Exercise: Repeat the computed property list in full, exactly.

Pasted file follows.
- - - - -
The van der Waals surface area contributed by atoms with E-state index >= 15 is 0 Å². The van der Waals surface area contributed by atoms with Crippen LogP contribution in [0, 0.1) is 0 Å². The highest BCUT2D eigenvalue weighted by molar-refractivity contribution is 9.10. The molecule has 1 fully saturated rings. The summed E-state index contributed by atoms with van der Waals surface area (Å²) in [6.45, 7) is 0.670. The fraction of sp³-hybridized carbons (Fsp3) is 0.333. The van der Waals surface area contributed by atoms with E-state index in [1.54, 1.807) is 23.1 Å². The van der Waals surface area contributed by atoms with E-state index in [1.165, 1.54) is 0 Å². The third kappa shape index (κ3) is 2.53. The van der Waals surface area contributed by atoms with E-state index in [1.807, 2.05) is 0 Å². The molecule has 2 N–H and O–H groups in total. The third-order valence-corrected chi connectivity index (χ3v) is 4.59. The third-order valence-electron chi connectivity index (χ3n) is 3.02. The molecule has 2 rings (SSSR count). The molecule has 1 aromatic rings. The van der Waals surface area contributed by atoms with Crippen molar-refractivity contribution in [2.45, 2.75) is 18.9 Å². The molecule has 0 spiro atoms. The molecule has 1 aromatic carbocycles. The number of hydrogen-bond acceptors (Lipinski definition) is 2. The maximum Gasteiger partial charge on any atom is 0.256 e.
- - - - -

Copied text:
The van der Waals surface area contributed by atoms with E-state index >= 15 is 0 Å². The van der Waals surface area contributed by atoms with Crippen LogP contribution in [0, 0.1) is 0 Å². The highest BCUT2D eigenvalue weighted by molar-refractivity contribution is 9.10. The molecule has 1 fully saturated rings. The summed E-state index contributed by atoms with van der Waals surface area (Å²) in [6.45, 7) is 0.670. The fraction of sp³-hybridized carbons (Fsp3) is 0.333. The van der Waals surface area contributed by atoms with E-state index in [1.54, 1.807) is 23.1 Å². The van der Waals surface area contributed by atoms with E-state index in [1.165, 1.54) is 0 Å². The third kappa shape index (κ3) is 2.53. The van der Waals surface area contributed by atoms with E-state index in [1.807, 2.05) is 0 Å². The molecule has 2 N–H and O–H groups in total. The third-order valence-corrected chi connectivity index (χ3v) is 4.59. The third-order valence-electron chi connectivity index (χ3n) is 3.02. The molecule has 2 rings (SSSR count). The molecule has 1 aromatic rings. The van der Waals surface area contributed by atoms with Crippen molar-refractivity contribution in [2.45, 2.75) is 18.9 Å². The molecule has 0 spiro atoms. The molecule has 1 aromatic carbocycles. The number of hydrogen-bond acceptors (Lipinski definition) is 2. The maximum Gasteiger partial charge on any atom is 0.256 e.